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Virtualization Or Cloud? 5 Questions To Help You Decide.

I’m a virtualization architect so I spend a considerable amount of time talking with customers about their computing requirements. Nearly every conversation includes discussion about when to choose virtualization and when to move to cloud computing.

There is little doubt that virtualization is the foundation for cloud. Pooling and abstraction enable IT teams to optimize resources and hide the complexity of underlying hardware or software. Through automation, virtualization allows different operating systems (OSes) to share the same hardware and simplifies moving OSes between different hardware while applications are running. Yet just because virtualization is widely accepted as the foundation for cloud, it doesn’t mean that every IT team needs to embrace a cloud model.

Case in point: I worked in IT for a large grocery retailer. We wanted the flexibility and cost savings of server virtualization but our environment went relatively unchanged for months at a time. Our demand load was fairly consistent so we didn’t need to ramp up for any peak periods and we didn’t have requirements to quickly spin up lots of on-demand dev/test sandboxes. Although we continued to evaluate the pros and cons of moving to the cloud, virtualization was perfectly suited to meet our business needs.

Infrastructure Requirements Checklist
Because both virtualization and cloud can provide significant benefits, the best way for any team to evaluate both options is to think about what they want from their infrastructure:

  1. Speed – What is your expectation of provisioning times for virtual machines (VMs)?
  2. Automation – How automated do you want your provisioning and deprovisioning of VMs to be?
  3. Control – Do you want to enable on-demand access so end users (i.e., developers) can manage their own environments or do you prefer that system administrators keep control?
  4. Scale – Do you have a need to auto-scale your environment?
  5. Networking – Do you expect to move to virtual networking?

The answers to these questions can make it easier for IT teams considering the move from virtualization to increasing levels of self-service.

A Closer Comparison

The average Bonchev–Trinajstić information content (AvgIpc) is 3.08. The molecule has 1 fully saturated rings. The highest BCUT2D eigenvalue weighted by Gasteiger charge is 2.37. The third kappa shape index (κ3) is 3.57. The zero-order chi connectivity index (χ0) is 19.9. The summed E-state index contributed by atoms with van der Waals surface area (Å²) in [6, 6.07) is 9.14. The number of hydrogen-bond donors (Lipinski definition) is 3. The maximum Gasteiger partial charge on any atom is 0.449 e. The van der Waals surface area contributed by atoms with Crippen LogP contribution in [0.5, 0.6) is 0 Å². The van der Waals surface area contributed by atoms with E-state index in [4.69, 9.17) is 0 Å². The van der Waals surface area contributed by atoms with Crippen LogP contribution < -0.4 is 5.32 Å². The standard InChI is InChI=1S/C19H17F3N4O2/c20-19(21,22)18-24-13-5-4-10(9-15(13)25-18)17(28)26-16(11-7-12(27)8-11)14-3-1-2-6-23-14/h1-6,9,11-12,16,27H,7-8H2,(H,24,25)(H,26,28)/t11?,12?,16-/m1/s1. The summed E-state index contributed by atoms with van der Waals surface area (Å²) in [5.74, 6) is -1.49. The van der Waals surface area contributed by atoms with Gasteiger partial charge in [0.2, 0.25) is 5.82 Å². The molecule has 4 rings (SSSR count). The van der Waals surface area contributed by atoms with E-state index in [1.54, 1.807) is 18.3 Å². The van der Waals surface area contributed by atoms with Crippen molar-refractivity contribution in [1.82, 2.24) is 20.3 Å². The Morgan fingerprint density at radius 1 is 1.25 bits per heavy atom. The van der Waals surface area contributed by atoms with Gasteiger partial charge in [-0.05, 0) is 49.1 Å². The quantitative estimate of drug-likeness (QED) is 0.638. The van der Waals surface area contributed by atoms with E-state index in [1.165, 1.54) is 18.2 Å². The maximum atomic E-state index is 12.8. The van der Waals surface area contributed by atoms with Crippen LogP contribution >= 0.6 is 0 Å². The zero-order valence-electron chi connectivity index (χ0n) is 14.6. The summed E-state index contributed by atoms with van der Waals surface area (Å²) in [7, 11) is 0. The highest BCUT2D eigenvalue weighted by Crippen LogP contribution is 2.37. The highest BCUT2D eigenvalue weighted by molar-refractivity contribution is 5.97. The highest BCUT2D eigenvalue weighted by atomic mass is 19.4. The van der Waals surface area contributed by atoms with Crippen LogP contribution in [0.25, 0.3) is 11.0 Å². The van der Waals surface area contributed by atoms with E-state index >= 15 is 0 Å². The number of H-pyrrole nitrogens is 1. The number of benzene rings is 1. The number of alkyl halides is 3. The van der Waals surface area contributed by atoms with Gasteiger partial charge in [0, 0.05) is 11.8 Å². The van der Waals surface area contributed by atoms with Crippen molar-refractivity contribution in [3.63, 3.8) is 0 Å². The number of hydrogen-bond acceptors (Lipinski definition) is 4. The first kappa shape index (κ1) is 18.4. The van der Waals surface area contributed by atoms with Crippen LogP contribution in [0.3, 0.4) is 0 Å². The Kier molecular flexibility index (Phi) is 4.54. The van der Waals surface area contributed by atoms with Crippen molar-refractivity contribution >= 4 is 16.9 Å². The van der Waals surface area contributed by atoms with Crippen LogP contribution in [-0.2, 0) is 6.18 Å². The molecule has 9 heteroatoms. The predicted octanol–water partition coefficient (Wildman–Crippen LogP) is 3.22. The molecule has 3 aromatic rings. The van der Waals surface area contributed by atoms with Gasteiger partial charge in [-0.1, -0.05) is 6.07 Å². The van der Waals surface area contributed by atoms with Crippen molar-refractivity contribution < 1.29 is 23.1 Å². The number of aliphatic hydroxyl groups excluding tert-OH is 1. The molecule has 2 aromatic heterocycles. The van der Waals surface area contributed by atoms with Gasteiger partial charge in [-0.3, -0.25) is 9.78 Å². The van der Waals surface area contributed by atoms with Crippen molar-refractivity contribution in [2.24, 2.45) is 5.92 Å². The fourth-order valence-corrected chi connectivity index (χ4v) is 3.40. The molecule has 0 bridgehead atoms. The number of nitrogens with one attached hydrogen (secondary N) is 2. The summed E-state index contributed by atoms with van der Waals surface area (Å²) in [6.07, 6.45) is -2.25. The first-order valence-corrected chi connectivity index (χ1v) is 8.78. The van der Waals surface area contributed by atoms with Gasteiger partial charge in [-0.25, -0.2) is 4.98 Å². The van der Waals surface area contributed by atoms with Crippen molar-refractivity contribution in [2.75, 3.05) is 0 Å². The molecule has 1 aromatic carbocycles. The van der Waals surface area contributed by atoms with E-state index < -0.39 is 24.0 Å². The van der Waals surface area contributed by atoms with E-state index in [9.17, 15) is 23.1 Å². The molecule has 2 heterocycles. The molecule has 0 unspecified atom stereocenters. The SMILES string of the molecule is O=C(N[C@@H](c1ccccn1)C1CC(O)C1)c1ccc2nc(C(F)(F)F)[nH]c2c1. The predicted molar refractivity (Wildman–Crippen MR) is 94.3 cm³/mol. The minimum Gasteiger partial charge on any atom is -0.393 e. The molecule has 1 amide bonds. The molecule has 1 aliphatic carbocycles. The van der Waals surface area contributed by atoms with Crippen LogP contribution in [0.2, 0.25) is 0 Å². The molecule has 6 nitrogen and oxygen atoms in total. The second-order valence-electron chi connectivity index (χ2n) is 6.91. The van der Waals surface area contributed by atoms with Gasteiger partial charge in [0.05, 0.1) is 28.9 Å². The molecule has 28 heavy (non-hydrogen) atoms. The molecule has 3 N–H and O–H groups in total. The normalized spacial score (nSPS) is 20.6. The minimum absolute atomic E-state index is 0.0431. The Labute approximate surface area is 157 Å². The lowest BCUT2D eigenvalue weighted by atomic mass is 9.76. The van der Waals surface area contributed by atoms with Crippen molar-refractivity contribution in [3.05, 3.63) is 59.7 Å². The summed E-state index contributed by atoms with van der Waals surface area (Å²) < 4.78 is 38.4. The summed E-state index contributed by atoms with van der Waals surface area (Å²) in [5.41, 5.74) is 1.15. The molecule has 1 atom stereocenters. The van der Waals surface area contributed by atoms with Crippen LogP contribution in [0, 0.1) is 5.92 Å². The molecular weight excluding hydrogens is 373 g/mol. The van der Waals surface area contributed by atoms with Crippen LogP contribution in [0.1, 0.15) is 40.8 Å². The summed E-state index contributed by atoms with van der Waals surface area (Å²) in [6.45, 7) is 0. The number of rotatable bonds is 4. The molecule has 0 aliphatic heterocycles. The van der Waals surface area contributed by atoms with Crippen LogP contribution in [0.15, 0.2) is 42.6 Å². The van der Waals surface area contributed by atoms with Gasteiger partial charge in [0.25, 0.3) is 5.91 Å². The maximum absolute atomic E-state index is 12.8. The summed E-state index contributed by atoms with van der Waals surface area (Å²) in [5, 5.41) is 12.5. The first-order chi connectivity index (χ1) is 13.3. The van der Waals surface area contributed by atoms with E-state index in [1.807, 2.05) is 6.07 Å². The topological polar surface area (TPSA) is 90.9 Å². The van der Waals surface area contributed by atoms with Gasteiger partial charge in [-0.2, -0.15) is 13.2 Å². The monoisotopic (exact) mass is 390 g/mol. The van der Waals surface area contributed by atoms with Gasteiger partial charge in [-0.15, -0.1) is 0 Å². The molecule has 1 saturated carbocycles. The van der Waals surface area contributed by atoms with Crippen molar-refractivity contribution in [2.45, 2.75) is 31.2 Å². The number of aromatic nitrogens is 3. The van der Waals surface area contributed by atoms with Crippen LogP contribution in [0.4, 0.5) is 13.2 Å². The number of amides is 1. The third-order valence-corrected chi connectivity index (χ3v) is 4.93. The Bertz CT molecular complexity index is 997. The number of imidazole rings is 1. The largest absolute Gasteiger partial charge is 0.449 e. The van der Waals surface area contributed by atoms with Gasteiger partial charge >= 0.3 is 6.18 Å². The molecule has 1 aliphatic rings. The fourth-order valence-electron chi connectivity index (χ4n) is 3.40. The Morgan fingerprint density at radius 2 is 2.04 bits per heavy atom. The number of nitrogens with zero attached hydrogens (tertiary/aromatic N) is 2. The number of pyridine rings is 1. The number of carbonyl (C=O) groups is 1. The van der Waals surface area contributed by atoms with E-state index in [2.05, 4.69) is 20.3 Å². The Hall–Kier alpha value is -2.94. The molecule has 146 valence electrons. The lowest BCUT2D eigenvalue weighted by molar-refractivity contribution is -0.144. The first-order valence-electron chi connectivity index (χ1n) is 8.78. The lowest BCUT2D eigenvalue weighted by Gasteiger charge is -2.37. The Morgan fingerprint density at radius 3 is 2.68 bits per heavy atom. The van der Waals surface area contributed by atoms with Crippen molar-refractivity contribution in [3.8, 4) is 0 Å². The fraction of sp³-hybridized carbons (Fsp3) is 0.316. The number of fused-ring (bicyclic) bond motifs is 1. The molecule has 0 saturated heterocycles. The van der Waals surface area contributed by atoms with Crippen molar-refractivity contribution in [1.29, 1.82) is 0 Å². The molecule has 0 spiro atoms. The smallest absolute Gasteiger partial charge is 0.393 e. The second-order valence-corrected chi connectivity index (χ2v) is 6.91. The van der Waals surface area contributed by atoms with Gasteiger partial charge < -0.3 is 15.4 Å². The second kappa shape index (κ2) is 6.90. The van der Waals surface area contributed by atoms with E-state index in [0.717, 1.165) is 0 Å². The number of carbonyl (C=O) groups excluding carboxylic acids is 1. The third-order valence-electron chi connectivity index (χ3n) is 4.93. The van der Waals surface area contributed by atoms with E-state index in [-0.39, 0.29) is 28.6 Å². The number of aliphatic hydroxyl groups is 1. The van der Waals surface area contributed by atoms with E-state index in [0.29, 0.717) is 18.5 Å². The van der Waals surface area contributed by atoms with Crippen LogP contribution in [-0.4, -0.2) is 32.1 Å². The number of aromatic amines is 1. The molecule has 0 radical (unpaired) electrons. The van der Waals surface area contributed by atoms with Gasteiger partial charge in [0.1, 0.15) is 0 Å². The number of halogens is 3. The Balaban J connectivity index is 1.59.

How do you determine the right approach for your organization? In the table, I’ve mapped how five key requirements are addressed by virtual infrastructure alone and by cloud. And because VMware delivers the industry-leading virtualization platform and orchestration tools, my comparison chart includes references to VMware tools:

Managed Virtualization Options
Many IT teams know Rackspace because of OpenStack, the open and scalable OS we invented with NASA for building public and private clouds. What you might not know is that we are also experts in VMware virtualization.

Rackspace has more than 43,000 VMs under management. That’s more than any other VMware partner. Our experts help IT teams like yours manage hosts and rules to decrease costs while increasing the efficiency of any computing environment.

Your IT organization can choose to let us fully support your VMs using Rackspace’s Managed Virtualization Service or you can stay in control with Rackspace’s Dedicated VMware® vCenter Server™ offering. In both cases, we provide Fanatical Support® while offloading and automating time-consuming and manual processes so your team can focus on more strategic efforts.

If your team is trying to decide between virtualization and moving to the cloud, think about your requirements, then drop me an email. Let’s discuss the options.

About the Author

This is a post written and contributed by Luke Huckaba.

Luke Huckaba is a 2014 vExpert, Virtualization Architect and specializes in VMware products and works heavily in the Site Recovery Manager (SRM) product. He is a VMware Certified Professional (VCP), writes custom automation PowerShell/PowerCLI scripts, was the first user presenter at the San Antonio VMware User Group (VMUG) and now the SATXVMUG lead. Before finding his way home to Rackspace, Luke was an Infrastructure Architecture Engineer focusing on a robust disaster recovery solution and resilient VMware infrastructures. Luke has also collaborated with other VMware users around the globe to help build solutions in others’ environments.


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